Reviewed by: Jennie Kermode

"Sherman - almost unrecognisable in the role - pulls off the difficult feat of showing us the man underneath all the bluster without ever apologising for him."

As debate surges around Joker, art, entertainment and the advisability of giving screen time to the politics of hate, another film tackling such politics much more directly is hitting US cinemas. Cuck tells the story of Ronnie (Zachary Ray Sherman), a frustrated thirtysomething living in a dead end town and caring for his ailing mother. It's a coruscatingly bleak piece of work unlikely to attract even a fraction of Joker's audience but it also contains a fine central performance and its small scale approach makes it much harder to dismiss as fantasy.

Men like Ronnie are not rare. Most of us have encountered them all too often on the internet. Being up close is hard, however, and not every viewer will feel able to stick out the first half hour, in which we're plunged into Ronnie's world with him as pretty much our only companion. It's not the language nor even the attitudes behind it that create this difficulty, hateful as they are - it's the constant, unrelenting anger. Ronnie seems constantly on the point of exploding. One fears for the people around him and, beyond that, he's simply exhausting to be with. He is also, plainly, experiencing acute distress, but his abject failure to take any responsibility for his emotional state suggests he has little hope of relief.

Three things offer Ronnie some sense of hope. One is the kindness of local shop owner Abbas (David Diaan), who agrees to give him a job despite his lack of formal experience. One is the support he receives when he starts posting aggressive rants about women and immigrants online. And one is an encounter with Candy (Monique Parent), an older woman who flirts with him in the street and whom he subsequently discovers works as a cam girl. The prospect of sex with Candy transforms his perspective on life, but it soon becomes obvious that for all his boasting what he's really looking for is an emotional connection. He's quite oblivious to the way her world works and to his own vulnerability.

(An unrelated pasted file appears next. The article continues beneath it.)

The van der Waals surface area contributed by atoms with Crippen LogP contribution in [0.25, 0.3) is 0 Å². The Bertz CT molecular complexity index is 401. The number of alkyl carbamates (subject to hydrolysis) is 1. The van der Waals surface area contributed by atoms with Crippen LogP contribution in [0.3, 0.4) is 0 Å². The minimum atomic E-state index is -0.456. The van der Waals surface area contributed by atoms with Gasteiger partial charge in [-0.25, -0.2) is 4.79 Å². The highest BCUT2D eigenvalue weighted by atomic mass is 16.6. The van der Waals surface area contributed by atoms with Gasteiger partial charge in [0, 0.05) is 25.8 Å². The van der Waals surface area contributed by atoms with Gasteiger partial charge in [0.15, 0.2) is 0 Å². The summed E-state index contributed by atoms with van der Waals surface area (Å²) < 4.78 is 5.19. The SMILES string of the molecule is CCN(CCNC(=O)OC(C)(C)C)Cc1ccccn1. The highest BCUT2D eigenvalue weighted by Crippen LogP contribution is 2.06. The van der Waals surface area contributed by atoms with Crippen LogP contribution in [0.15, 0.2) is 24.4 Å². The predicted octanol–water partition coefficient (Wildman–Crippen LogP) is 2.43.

The trick pulled off by director Rob Lambert is to make us so desperate for escape from the pressure of that hate that as soon as Ronnie starts to show a gentler side we cleave to it and long for things to work out for him - despite knowing how he thinks about others and what he might be capable of. Sherman - almost unrecognisable in the role - pulls off the difficult feat of showing us the man underneath all the bluster without ever apologising for him. Usually when we see men like this in cinema they're presented as deliberate, conniving or at least intentionally dangerous. By contrast, Cuck is a portrait of weakness. Ronnie's desire to be tough, to be a leader and to take control is precisely what makes it easy for others to exploit him.

This is not a subtle film but there are a lot of unsubtle people out there. Cuck takes us inside Ronnie's head without belittling or ridiculing him, acknowledging his perspective without condoning it. Its failure to correspond with reality is illustrated by the people we see around him. Candy may fit some of his preconceptions about women all too well but there's a suggestion that most women simply wouldn't go anywhere near him. His social isolation feeds his extremist beliefs. Lambert shoots a lot of scenes close up or in cramped spaces to emphasise the smallness of his world. In the darkness of Ronnie's room, the computer screen provides the only source of light.

Cuck is a hard watch but Lambert's willingness to look directly at a social phenomenon frequently trivialised or abstracted from the human does him credit. Ronnie isn't a faceless monster - he's all too easy to understand, but nobody would ever want to be him.

Reviewed on: 02 Oct 2019
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An angry, racist, sexually frustrated man finds himself in circumstances that lead him closer and closer to the edge.
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Director: Rob Lambert

Writer: Rob Lambert, Joe Varkle

Starring: Zachary Ray Sherman, Sally Kirkland, Timothy V Murphy, Monique Parent, David Diaan

Year: 2019

Runtime: 115 minutes

Country: US


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